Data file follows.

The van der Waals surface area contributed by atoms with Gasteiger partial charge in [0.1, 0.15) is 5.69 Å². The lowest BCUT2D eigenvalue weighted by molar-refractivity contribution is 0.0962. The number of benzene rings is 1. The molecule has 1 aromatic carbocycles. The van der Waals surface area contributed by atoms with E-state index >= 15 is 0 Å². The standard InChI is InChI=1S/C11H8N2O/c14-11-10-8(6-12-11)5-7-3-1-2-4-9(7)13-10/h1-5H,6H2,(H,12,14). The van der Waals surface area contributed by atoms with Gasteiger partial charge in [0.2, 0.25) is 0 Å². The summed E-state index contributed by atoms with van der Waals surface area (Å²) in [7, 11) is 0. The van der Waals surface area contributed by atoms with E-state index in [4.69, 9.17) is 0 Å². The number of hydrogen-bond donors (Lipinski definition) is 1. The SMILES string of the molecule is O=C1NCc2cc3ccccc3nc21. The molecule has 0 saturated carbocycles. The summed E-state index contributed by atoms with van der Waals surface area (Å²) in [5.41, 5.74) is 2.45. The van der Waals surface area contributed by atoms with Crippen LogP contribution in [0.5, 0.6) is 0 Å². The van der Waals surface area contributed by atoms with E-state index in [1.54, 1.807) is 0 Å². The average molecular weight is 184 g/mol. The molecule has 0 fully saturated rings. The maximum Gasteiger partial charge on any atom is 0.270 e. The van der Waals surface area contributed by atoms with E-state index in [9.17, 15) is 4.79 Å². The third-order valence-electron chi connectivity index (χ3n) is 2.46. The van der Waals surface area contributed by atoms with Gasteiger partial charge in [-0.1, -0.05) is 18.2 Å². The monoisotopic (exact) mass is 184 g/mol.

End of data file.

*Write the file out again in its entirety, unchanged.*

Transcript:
The van der Waals surface area contributed by atoms with Gasteiger partial charge in [0.1, 0.15) is 5.69 Å². The lowest BCUT2D eigenvalue weighted by molar-refractivity contribution is 0.0962. The number of benzene rings is 1. The molecule has 1 aromatic carbocycles. The van der Waals surface area contributed by atoms with E-state index >= 15 is 0 Å². The standard InChI is InChI=1S/C11H8N2O/c14-11-10-8(6-12-11)5-7-3-1-2-4-9(7)13-10/h1-5H,6H2,(H,12,14). The van der Waals surface area contributed by atoms with Gasteiger partial charge in [0.2, 0.25) is 0 Å². The summed E-state index contributed by atoms with van der Waals surface area (Å²) in [7, 11) is 0. The van der Waals surface area contributed by atoms with E-state index in [4.69, 9.17) is 0 Å². The number of hydrogen-bond donors (Lipinski definition) is 1. The SMILES string of the molecule is O=C1NCc2cc3ccccc3nc21. The molecule has 0 saturated carbocycles. The summed E-state index contributed by atoms with van der Waals surface area (Å²) in [5.41, 5.74) is 2.45. The van der Waals surface area contributed by atoms with Crippen LogP contribution in [0.5, 0.6) is 0 Å². The van der Waals surface area contributed by atoms with E-state index in [1.54, 1.807) is 0 Å². The average molecular weight is 184 g/mol. The molecule has 0 fully saturated rings. The maximum Gasteiger partial charge on any atom is 0.270 e. The van der Waals surface area contributed by atoms with E-state index in [9.17, 15) is 4.79 Å². The third-order valence-electron chi connectivity index (χ3n) is 2.46. The van der Waals surface area contributed by atoms with Gasteiger partial charge in [-0.1, -0.05) is 18.2 Å². The monoisotopic (exact) mass is 184 g/mol.